Susan K. Jones

Ruth P. Stevens consults on customer acquisition and retention, and teaches marketing at companies and business schools around the world. She is past chair of the DMA Business-to-Business Council, and past president of the Direct Marketing Club of New York. Ruth was named one of the 100 Most Influential People in Business Marketing by Crain's BtoB magazine, and one of 20 Women to Watch by the Sales Lead Management Association. She is the author of Maximizing Lead Generation: The Complete Guide for B2B Marketers, and Trade Show and Event Marketing. Ruth serves as a director of Edmund Optics, Inc. She has held senior marketing positions at Time Warner, Ziff-Davis, and IBM and holds an MBA from Columbia University.

Ruth is a guest blogger at Biznology, the digital marketing blog. Email Ruth at ruth@ruthstevens.com, follow her on Twitter at @RuthPStevens, or visit her website, www.ruthstevens.com.

To motivate business buyers, especially in digital, it helps to base your message on powerful, proven B-to-B copy platforms that encapsulate the key benefit to the prospect. They answer the questions, “Why should I care?” and “What’s in it for me?”

In the mad rush to get their multichannel marketing plans going full-steam, many companies lose sight of some multichannel fundamentals. “In a dysfunctional multichannel environment, everyone has a separate P&L, everyone is taking credit for each other’s sales, and no one understands where sales are coming from,” asserts Mark Swedlund, senior vice president of Haggin Marketing, a multichannel agency based in San Francisco. Here are three ways to get past the multichannel stumbling blocks: 1. Watch for siloed organizations. When the marketing people don’t talk to the sales people or the online folks don’t strategize with the offline bunch, trouble brews. Such trouble can

By Hallie Mummert The dangers of slowing your prospecting ... and strategies for bringing in new business Necessity, as the saying goes, is the mother of invention. But it's also the mother of action, for nothing breaks a pattern of inertia like dire consequences. A necessity for new names is the catalyst behind the recent uptick in prospecting activity witnessed in the list industry. After close to two years of working every last dollar out of their customer files, many marketers simply have nothing else to do but look for new customers. "The problem is," says Susan K. Jones, professor of marketing at Ferris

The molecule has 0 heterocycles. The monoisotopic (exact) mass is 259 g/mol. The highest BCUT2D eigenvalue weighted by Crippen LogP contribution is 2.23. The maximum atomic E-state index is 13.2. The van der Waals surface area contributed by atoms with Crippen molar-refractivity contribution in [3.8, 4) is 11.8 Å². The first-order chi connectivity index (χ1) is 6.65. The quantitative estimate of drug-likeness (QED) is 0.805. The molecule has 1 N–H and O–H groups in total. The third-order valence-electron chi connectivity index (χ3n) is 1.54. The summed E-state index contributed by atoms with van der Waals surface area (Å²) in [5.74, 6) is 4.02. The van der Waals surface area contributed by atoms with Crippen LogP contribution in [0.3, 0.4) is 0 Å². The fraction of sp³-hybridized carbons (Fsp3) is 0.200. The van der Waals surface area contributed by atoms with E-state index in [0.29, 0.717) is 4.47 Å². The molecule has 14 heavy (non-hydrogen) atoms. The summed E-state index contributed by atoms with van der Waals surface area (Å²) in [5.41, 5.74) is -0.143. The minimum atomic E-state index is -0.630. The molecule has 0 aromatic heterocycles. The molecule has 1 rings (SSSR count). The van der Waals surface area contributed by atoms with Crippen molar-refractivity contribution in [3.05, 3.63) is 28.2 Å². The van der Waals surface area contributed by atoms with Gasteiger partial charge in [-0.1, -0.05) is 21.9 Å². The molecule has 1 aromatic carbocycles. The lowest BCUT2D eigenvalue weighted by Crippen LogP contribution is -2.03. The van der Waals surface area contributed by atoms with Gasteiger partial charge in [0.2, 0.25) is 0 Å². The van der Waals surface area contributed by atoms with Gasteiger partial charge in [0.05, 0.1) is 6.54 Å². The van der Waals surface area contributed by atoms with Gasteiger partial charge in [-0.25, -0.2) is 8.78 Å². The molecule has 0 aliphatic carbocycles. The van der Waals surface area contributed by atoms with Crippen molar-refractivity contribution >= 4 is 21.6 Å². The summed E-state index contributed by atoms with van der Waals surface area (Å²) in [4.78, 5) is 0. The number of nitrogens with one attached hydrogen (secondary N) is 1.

By Brian Howard In uncertain times, companies can't afford to waste money doing things the wrong way. Inefficiency, bad testing, simplistic segmentation and all-around sloppy application of direct mail principles can team up to make your black ink run red. In theory, you should always strive to use best practices, but when the economy is booming, there's a lot more wiggle room in the bottom line. But spotting where your mailing can be tightened up isn't necessarily the easiest of tasks, especially from inside your own organization. To quote Jimmy Dugan (played by Tom Hanks) in "A League Of Their Own": "It's

By Brian Howard The year 2002 inspired many direct marketers to throw up their hands and yell "do over!" But would you really want to go through all that again? 2002—a perfect storm of sorts, where post-9/11 paranoia and an Anthrax scare converged on an already slumping economy—was terrible for many direct marketers. 2003 couldn't possibly be worse, could it? But simply turning the page on a bad year is not enough to exorcise its demons. As response rates to mailings once thought of as old standbys plummeted, direct marketers experienced something along the lines of vertigo. They were forced to think

As mailers look to squeeze more profitability out of every mailing, it might be a good time to consider testing the inclusion of a pass-along order form, at least to your best customers. A pass-along order form is simply an extra order form with some sales copy inserted into a solo direct mail campaign, in the hopes that the primary recipient will share the offer with a friend, family member or co-worker. According to Robert Lerose, a freelance copywriter in Uniondale, NJ, pass-along order forms tend to work best with your current customers who already have a relationship with you. Prospects may be

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